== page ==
Purim and Holy Saturday: Waiting On the World to Change

When John Mayer’s hit single “Waiting On the World to Change” first hit the radio waves, I would refuse to listen to it.  My self-assured high school-aged smugness thought that this song was an entitled anthem, exemplifying why the problems in the world were around in the first place: without taking responsibility for the world, without actively trying to change something for the better, how would anything change? Just waiting around for something to happen seemed so passive, squandering our own gifts and plenty of opportunity, that I simply couldn’t get behind this song, and as my mom’s designated DJ, I ensured that I rarely, if ever, was played in the car.

Ah, to be 14 and so sure of the world!  What I would give to be so sure nowadays.

After a decade of growing, definitely older and perhaps a little wiser, I find myself gravitating toward that song more and more.  Rather than hearing a justification for remaining disengaged with the world, Mayer seems to be appealing to that sense of overall powerlessness that permeates my interactions with the world and all the interconnected systems of oppression and inequality that go with it:

“It’s not that we don’t care,
We just know that the fight ain’t fair
So we keep on waiting
Waiting on the world to change”

How do you do good in this world? How do you do good in this world without doing harm to someone else? How do we deal with such insidious and slippery injustices as systemic racism and sexism? How do you hold a moonbeam in your hand?  (I joke, but the humor comes from truth.)

There isn’t an answer, and I’m not confident that there will be one anytime soon. Some traditions, especially around this time of year, help our negotiation of this power struggle. We can hold both contradicting truths within us: 1) that we do have some measure of power and have the capacity to do great things, and 2) that sometimes, a power larger than ourselves may be required to deal with the problems of the world.

I find the Jewish holiday of Purim to exemplify the first truth. As a Christian, I cannot say that I will be perfect in this analysis, but as I understand it, Purim is the celebration of the story of Queen Esther, and how her actions saved the Jewish people from genocide by the Persian king, Ahasuerus. Queen Esther, a practicing Jew, is informed through her cousin Mordecai that the king has issued an edict for all Jews to be killed, on the advice of the king’s advisor, Haman. Esther, along with the Jewish community, fasts and prays for three days, and then goes before the king, asking him to join her for a banquet that evening. He does, and she requests his presence again the following evening. He agrees, and the following night, she dramatically reveals to him that his edict is wrong, and that, as a Jew, she’ll have to die, as well. The king, furious with Haman, has him hung from the gallows that he prepared for executing the Jews, and further proceeds to issue edicts protecting the Jews and attacking the enemies of the Jews.

What makes this story so fascinating in the Jewish tradition is that God is not directly mentioned at all in the Book of Esther. Certainly, there are appeals to religion throughout this story, but at the end of the day, this is a story about a community coming together and taking action against a societal wrong. God didn’t save the Jews this time–Esther and her people did. Forgetting that we have the capacity to stand up against social ills and resist oppression can be dangerous, and, as in the story, may end up leading to potential unprecedented death and destruction.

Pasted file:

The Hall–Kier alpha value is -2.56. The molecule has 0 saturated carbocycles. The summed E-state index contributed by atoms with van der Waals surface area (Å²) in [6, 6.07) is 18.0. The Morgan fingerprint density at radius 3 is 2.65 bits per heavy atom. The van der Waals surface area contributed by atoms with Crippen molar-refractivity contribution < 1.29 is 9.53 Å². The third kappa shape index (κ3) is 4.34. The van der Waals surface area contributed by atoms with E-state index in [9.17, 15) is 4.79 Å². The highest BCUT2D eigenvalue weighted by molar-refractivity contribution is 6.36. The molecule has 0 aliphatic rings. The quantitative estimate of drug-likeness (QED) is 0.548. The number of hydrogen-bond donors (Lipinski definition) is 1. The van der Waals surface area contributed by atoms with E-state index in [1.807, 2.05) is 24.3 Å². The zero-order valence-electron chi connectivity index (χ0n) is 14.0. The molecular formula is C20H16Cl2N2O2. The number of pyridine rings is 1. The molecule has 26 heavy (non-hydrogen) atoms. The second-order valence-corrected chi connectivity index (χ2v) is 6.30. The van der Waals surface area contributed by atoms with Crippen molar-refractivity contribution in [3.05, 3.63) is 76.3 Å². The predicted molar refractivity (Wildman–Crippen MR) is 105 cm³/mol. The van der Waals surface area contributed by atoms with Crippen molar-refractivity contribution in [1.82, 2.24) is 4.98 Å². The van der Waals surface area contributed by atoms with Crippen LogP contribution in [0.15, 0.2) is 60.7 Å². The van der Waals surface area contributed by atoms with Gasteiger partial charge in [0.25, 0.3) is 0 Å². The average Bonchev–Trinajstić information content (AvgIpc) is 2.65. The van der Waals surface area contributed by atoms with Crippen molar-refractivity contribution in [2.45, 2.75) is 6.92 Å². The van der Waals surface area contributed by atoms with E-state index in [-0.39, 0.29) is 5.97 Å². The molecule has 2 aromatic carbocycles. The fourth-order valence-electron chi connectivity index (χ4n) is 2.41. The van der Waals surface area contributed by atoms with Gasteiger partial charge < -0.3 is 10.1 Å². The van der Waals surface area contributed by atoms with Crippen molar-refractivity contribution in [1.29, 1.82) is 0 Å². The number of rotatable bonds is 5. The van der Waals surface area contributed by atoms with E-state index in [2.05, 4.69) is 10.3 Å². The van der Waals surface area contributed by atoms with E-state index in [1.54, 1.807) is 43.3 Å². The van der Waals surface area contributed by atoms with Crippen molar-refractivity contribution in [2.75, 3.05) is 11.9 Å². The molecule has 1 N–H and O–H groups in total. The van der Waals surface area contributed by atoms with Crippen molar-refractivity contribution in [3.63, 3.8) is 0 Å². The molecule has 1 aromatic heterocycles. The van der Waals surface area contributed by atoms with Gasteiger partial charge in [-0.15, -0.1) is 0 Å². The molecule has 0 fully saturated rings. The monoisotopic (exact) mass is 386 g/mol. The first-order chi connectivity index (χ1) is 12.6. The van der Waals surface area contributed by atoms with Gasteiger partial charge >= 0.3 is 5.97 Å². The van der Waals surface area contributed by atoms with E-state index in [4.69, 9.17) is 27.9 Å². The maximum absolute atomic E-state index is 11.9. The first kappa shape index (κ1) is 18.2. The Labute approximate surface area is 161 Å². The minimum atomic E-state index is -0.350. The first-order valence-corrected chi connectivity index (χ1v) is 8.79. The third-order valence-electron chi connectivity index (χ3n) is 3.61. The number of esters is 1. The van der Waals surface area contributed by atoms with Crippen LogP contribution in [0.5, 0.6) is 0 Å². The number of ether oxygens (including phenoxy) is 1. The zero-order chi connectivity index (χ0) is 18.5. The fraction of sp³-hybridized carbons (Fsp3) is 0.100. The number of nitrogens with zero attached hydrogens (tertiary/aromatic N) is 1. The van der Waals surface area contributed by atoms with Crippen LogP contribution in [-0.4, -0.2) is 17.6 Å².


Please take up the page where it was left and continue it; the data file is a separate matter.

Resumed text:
However, we can’t do it all. We are, in fact, only human, and sometimes, the human will is not enough to fight the forces of evil.  This is where I find the Christian story of Holy Saturday to be particularly helpful. Holy Saturday is between the Christian celebrations of Good Friday (when Jesus is crucified), and Easter Sunday (when he is resurrected from death and opens Heaven).  Holy Saturday is a period of waiting in anticipation, not quite knowing what is going to happen next. As the stories go, Holy Saturday is the time when Jesus saves the righteous souls of those who have died previously, and works on preparing to open the gates of Heaven to all believers. Meanwhile, his followers on Earth are ultimately stuck in limbo–they are facing death threats themselves, they aren’t quite sure what Jesus’s death means in terms of his spiritual and political movement, and no one knows what is going to happen. The problems that they are facing are too big, plain and simple. There is really nothing to do but sit and wait–wait for the death threats to calm down, wait for grief to subside, wait for clarity to come up with a plan to either continue or abandon the movement, just to wait. That waiting, though, is not a passive action, as I so arrogantly thought–one can only solve a problem if they are able to understand what exactly they are dealing with. Waiting, in this sense, can be the most sensible course of action to take.

Ultimately, there is no one “right” answer in dealing with the crap of the world. Each has benefits and each has drawbacks, and it’s foolish to assume otherwise. However, in this holy, wholly saturated season of religious holidays and depressing news cycles, it is my hope that we all keep both of these extremes in mind.

Image courtesy of phillipandelman.com 

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One thought on “Purim and Holy Saturday: Waiting On the World to Change

  1. Thanks for this thoughtful reflection Dorie. I think the first part of addressing the powerlessness many of us feel when countering systemic issues is to name that feeling. I was drawn to read this article from the John Mayer reference, then again rewarded with a Sound of Music reference. Thanks!

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